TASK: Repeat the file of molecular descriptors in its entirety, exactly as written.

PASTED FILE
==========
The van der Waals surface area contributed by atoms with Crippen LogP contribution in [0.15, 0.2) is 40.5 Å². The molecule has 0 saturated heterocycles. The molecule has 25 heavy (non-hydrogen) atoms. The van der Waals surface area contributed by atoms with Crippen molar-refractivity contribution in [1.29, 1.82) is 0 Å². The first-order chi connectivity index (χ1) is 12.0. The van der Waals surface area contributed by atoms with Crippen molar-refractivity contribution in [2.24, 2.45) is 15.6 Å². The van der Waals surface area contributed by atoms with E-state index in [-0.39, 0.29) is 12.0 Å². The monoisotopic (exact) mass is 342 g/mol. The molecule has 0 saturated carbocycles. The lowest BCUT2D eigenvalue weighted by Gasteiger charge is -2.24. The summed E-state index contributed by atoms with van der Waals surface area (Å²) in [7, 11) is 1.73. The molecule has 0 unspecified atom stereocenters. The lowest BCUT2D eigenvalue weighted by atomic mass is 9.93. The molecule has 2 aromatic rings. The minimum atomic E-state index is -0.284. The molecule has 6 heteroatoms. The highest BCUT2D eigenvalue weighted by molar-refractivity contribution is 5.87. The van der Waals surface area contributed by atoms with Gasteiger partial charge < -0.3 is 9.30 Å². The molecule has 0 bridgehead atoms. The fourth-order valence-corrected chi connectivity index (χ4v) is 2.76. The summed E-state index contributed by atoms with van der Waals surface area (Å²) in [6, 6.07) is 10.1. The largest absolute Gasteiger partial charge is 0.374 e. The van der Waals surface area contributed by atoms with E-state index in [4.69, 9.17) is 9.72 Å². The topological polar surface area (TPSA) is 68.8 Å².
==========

The van der Waals surface area contributed by atoms with Crippen LogP contribution in [0.15, 0.2) is 40.5 Å². The molecule has 0 saturated heterocycles. The molecule has 25 heavy (non-hydrogen) atoms. The van der Waals surface area contributed by atoms with Crippen molar-refractivity contribution in [1.29, 1.82) is 0 Å². The first-order chi connectivity index (χ1) is 12.0. The van der Waals surface area contributed by atoms with Crippen molar-refractivity contribution in [2.24, 2.45) is 15.6 Å². The van der Waals surface area contributed by atoms with E-state index in [-0.39, 0.29) is 12.0 Å². The monoisotopic (exact) mass is 342 g/mol. The molecule has 0 saturated carbocycles. The lowest BCUT2D eigenvalue weighted by Gasteiger charge is -2.24. The summed E-state index contributed by atoms with van der Waals surface area (Å²) in [7, 11) is 1.73. The molecule has 0 unspecified atom stereocenters. The lowest BCUT2D eigenvalue weighted by atomic mass is 9.93. The molecule has 2 aromatic rings. The minimum atomic E-state index is -0.284. The molecule has 6 heteroatoms. The highest BCUT2D eigenvalue weighted by molar-refractivity contribution is 5.87. The van der Waals surface area contributed by atoms with Gasteiger partial charge < -0.3 is 9.30 Å². The molecule has 0 bridgehead atoms. The fourth-order valence-corrected chi connectivity index (χ4v) is 2.76. The summed E-state index contributed by atoms with van der Waals surface area (Å²) in [6, 6.07) is 10.1. The largest absolute Gasteiger partial charge is 0.374 e. The van der Waals surface area contributed by atoms with E-state index in [4.69, 9.17) is 9.72 Å². The topological polar surface area (TPSA) is 68.8 Å².